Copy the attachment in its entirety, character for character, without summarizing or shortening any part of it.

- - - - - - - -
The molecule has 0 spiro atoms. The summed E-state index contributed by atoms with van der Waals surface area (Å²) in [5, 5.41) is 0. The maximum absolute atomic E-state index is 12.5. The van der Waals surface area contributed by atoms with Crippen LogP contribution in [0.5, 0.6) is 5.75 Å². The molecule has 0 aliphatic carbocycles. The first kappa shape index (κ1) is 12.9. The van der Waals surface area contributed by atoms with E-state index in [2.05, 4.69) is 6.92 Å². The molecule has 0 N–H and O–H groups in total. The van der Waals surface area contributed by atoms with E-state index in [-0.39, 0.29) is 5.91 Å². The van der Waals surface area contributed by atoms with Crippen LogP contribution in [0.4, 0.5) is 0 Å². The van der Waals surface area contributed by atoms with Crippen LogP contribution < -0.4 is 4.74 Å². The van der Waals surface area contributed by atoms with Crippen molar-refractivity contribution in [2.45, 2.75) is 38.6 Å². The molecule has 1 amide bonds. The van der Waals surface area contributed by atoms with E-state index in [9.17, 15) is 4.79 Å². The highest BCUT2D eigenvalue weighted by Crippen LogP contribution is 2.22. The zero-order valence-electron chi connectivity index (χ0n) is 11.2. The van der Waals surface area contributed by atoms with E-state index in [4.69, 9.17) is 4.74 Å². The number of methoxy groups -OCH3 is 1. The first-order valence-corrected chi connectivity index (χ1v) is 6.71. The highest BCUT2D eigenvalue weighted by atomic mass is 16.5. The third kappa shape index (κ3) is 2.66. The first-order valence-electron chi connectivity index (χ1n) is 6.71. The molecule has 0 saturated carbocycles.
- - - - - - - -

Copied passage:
The molecule has 0 spiro atoms. The summed E-state index contributed by atoms with van der Waals surface area (Å²) in [5, 5.41) is 0. The maximum absolute atomic E-state index is 12.5. The van der Waals surface area contributed by atoms with Crippen LogP contribution in [0.5, 0.6) is 5.75 Å². The molecule has 0 aliphatic carbocycles. The first kappa shape index (κ1) is 12.9. The van der Waals surface area contributed by atoms with E-state index in [2.05, 4.69) is 6.92 Å². The molecule has 0 N–H and O–H groups in total. The van der Waals surface area contributed by atoms with E-state index in [-0.39, 0.29) is 5.91 Å². The van der Waals surface area contributed by atoms with Crippen LogP contribution in [0.4, 0.5) is 0 Å². The van der Waals surface area contributed by atoms with Crippen LogP contribution < -0.4 is 4.74 Å². The van der Waals surface area contributed by atoms with Crippen molar-refractivity contribution in [2.45, 2.75) is 38.6 Å². The molecule has 1 amide bonds. The van der Waals surface area contributed by atoms with E-state index in [9.17, 15) is 4.79 Å². The highest BCUT2D eigenvalue weighted by Crippen LogP contribution is 2.22. The zero-order valence-electron chi connectivity index (χ0n) is 11.2. The van der Waals surface area contributed by atoms with E-state index in [4.69, 9.17) is 4.74 Å². The number of methoxy groups -OCH3 is 1. The first-order valence-corrected chi connectivity index (χ1v) is 6.71. The highest BCUT2D eigenvalue weighted by atomic mass is 16.5. The third kappa shape index (κ3) is 2.66. The first-order valence-electron chi connectivity index (χ1n) is 6.71. The molecule has 0 saturated carbocycles.